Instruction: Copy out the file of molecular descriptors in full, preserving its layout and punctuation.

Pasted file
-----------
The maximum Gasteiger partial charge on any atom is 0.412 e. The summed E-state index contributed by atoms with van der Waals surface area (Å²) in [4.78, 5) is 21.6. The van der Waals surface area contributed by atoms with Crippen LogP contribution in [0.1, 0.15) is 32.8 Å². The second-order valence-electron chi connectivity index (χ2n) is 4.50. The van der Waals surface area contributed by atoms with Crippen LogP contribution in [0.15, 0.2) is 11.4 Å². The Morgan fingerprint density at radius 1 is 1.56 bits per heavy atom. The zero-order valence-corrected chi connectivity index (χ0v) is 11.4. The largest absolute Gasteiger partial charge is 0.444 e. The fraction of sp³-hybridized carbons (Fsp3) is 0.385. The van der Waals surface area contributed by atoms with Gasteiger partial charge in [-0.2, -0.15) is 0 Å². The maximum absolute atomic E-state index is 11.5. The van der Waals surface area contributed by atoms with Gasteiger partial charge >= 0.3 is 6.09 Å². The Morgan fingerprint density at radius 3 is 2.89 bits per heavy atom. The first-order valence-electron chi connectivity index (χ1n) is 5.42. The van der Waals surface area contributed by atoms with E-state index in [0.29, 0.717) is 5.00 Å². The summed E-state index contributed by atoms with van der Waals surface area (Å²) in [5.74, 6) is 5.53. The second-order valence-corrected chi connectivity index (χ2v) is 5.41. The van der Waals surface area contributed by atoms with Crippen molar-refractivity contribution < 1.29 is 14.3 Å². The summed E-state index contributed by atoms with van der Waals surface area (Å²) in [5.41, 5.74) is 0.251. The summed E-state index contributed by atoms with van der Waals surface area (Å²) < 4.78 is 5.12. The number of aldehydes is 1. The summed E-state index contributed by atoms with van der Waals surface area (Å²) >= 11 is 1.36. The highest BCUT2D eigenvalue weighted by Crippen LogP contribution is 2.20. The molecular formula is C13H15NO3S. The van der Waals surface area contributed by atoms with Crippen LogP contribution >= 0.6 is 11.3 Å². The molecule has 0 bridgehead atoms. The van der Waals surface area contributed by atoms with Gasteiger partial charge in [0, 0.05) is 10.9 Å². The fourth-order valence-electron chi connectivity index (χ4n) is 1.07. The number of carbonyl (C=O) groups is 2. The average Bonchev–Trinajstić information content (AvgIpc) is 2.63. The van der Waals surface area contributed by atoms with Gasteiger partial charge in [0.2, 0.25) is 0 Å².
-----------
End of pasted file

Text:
The maximum Gasteiger partial charge on any atom is 0.412 e. The summed E-state index contributed by atoms with van der Waals surface area (Å²) in [4.78, 5) is 21.6. The van der Waals surface area contributed by atoms with Crippen LogP contribution in [0.1, 0.15) is 32.8 Å². The second-order valence-electron chi connectivity index (χ2n) is 4.50. The van der Waals surface area contributed by atoms with Crippen LogP contribution in [0.15, 0.2) is 11.4 Å². The Morgan fingerprint density at radius 1 is 1.56 bits per heavy atom. The zero-order valence-corrected chi connectivity index (χ0v) is 11.4. The largest absolute Gasteiger partial charge is 0.444 e. The fraction of sp³-hybridized carbons (Fsp3) is 0.385. The van der Waals surface area contributed by atoms with Gasteiger partial charge in [-0.2, -0.15) is 0 Å². The maximum absolute atomic E-state index is 11.5. The van der Waals surface area contributed by atoms with Gasteiger partial charge >= 0.3 is 6.09 Å². The Morgan fingerprint density at radius 3 is 2.89 bits per heavy atom. The first-order valence-electron chi connectivity index (χ1n) is 5.42. The van der Waals surface area contributed by atoms with E-state index in [0.29, 0.717) is 5.00 Å². The summed E-state index contributed by atoms with van der Waals surface area (Å²) in [5.74, 6) is 5.53. The second-order valence-corrected chi connectivity index (χ2v) is 5.41. The van der Waals surface area contributed by atoms with Crippen molar-refractivity contribution < 1.29 is 14.3 Å². The summed E-state index contributed by atoms with van der Waals surface area (Å²) in [5.41, 5.74) is 0.251. The summed E-state index contributed by atoms with van der Waals surface area (Å²) < 4.78 is 5.12. The number of aldehydes is 1. The summed E-state index contributed by atoms with van der Waals surface area (Å²) >= 11 is 1.36. The highest BCUT2D eigenvalue weighted by Crippen LogP contribution is 2.20. The molecular formula is C13H15NO3S. The van der Waals surface area contributed by atoms with Crippen LogP contribution >= 0.6 is 11.3 Å². The molecule has 0 bridgehead atoms. The van der Waals surface area contributed by atoms with Gasteiger partial charge in [0, 0.05) is 10.9 Å². The fourth-order valence-electron chi connectivity index (χ4n) is 1.07. The number of carbonyl (C=O) groups is 2. The average Bonchev–Trinajstić information content (AvgIpc) is 2.63. The van der Waals surface area contributed by atoms with Gasteiger partial charge in [0.2, 0.25) is 0 Å².